Effect of music therapy on older adults with depression: A systematic review and meta-analysis

Min Wang
Jingwen Wu
Hong Yan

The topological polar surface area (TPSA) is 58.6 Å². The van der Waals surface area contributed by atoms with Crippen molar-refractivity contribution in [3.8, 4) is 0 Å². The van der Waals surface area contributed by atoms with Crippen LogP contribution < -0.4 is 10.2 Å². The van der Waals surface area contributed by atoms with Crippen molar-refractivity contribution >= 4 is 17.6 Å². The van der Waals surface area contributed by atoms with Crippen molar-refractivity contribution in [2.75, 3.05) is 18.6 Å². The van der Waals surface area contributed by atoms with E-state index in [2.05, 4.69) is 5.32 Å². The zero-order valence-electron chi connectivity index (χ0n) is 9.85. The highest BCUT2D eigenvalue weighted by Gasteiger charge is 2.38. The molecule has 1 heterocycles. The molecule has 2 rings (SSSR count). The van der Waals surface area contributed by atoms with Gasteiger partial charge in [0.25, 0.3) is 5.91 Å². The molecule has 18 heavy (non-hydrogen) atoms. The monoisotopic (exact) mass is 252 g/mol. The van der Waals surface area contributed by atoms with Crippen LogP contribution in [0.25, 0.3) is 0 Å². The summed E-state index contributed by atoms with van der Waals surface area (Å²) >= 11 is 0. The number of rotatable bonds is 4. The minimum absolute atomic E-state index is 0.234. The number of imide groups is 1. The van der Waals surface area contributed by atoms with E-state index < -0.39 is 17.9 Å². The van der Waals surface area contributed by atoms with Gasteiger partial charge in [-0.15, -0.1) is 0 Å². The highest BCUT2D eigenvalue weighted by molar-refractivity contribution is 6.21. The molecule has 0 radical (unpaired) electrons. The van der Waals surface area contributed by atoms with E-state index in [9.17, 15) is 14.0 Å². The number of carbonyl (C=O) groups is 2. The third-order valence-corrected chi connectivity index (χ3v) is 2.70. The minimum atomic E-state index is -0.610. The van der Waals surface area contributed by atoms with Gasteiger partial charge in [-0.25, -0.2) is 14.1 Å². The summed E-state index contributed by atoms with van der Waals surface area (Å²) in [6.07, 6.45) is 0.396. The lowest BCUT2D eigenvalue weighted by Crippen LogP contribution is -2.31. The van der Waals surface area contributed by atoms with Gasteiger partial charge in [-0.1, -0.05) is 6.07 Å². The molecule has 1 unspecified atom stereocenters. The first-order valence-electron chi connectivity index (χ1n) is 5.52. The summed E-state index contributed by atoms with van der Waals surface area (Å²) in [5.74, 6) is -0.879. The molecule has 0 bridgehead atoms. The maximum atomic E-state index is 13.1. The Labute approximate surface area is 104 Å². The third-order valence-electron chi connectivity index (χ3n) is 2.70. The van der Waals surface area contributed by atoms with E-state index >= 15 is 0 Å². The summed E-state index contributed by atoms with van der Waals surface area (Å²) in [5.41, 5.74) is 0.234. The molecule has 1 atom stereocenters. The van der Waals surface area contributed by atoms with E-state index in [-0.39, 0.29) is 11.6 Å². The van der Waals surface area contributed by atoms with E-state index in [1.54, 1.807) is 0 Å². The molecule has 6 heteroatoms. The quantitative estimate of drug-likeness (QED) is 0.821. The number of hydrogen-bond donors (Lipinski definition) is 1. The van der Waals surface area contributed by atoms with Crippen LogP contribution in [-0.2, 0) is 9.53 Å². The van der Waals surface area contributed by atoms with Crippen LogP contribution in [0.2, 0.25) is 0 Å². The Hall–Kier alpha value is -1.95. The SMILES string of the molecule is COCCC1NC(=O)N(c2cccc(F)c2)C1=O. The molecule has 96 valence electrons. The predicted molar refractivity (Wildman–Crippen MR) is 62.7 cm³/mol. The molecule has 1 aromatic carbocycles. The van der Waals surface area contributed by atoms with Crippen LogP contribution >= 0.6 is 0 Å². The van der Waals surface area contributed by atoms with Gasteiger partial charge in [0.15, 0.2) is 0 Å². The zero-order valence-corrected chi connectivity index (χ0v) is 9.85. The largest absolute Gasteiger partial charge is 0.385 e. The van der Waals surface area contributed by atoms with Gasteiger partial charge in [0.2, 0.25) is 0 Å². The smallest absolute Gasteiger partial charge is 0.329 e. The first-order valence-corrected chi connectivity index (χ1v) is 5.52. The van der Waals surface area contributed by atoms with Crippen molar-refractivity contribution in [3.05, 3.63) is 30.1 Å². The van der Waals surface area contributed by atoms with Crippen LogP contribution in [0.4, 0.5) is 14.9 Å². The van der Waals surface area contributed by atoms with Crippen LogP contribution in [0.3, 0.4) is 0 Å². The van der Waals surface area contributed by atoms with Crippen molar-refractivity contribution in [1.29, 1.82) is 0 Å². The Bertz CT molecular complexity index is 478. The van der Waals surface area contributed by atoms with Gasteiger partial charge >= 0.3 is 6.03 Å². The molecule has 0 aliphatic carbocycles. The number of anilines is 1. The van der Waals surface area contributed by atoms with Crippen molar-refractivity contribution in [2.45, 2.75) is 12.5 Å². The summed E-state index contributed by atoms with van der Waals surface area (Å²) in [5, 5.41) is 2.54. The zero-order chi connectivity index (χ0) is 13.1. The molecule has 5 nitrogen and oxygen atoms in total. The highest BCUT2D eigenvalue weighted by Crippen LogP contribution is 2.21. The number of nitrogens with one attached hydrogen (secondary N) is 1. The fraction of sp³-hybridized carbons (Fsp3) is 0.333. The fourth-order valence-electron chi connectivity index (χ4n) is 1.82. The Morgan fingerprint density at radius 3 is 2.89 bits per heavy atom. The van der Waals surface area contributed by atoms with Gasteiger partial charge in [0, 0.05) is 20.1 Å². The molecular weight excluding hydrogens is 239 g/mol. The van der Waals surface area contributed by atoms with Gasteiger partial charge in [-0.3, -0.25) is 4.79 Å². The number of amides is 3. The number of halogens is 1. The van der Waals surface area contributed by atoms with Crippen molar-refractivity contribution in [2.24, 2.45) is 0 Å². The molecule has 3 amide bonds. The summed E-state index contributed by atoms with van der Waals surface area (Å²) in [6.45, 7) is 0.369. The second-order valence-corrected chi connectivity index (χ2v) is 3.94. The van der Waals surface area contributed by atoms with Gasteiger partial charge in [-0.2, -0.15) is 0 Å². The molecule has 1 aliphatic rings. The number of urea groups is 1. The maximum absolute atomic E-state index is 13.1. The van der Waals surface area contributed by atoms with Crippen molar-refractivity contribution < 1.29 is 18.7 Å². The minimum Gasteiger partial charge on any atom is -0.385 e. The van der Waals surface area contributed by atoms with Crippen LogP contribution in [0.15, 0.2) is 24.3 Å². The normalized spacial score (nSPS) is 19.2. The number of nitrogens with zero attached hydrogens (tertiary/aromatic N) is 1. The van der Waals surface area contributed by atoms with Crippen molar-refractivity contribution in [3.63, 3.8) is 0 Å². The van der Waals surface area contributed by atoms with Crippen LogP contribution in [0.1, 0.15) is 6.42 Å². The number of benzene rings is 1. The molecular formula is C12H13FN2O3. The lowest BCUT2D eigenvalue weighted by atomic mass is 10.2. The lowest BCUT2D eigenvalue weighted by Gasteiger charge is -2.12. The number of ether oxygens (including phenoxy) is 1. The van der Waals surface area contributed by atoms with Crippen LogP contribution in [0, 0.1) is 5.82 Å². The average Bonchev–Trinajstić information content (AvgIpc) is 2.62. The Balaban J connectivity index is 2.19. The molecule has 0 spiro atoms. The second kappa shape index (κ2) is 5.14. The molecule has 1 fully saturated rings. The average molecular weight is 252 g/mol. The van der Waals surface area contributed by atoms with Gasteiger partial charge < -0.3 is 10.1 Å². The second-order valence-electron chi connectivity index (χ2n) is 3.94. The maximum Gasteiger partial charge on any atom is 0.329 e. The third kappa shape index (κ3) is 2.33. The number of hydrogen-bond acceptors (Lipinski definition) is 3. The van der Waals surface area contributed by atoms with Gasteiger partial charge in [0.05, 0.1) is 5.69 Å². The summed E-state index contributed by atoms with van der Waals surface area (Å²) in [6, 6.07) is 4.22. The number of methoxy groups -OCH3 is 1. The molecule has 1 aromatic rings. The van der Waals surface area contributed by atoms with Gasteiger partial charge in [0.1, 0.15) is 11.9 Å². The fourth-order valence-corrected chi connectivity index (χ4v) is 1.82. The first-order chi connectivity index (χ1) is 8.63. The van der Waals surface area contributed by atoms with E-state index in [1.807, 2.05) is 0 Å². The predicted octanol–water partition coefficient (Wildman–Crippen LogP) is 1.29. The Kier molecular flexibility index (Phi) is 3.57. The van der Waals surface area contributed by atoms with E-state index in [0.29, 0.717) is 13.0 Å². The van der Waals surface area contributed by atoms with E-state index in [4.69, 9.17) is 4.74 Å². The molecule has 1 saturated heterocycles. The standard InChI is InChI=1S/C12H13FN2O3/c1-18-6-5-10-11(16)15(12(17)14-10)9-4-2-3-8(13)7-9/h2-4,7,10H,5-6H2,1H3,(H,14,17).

BACKGROUND AND PURPOSE: Depression is becoming more prevalent in older adults. Music therapy appears to have a positive effect on older adults with depression, but the effects of specific interventions (such as active music therapy and passive music therapy) are not fully known. This review aims to evaluate the therapeutic effects of music therapy and the effects of specific interventions on older adults with depression. METHODS: A systematic search was conducted from inception to June 2022, and an updated search was conducted in July 2023 on PubMed, Web of Science, Cochrane Library, Embase, VIP, Wanfang Data, CNKI, and CBM. This review solely targeted randomized controlled trials. Two reviewers independently reviewed the retrieved studies. The risk of bias was evaluated using the Cochrane risk of bias assessment tool 2.0, and statistical analysis was made using the RevMan 5.4 software. RESULTS: Twenty-one studies with a total of 1777 participants were included. Music therapy was beneficial in reducing depression, anxiety, and blood pressure and increasing cognitive ability (p < 0.05). Subgroup analysis showed that passive music therapy, single intervention for 60 min, individual intervention format, and total duration of 20 h had a more significant effect on depressive symptoms in older adults. CONCLUSION: Music therapy reduces symptoms of depression and anxiety, improves blood pressure, and enhances cognitive ability in older adults with depression. Further rigorously designed studies are warranted to confirm the effects of music therapy on older adults with depression.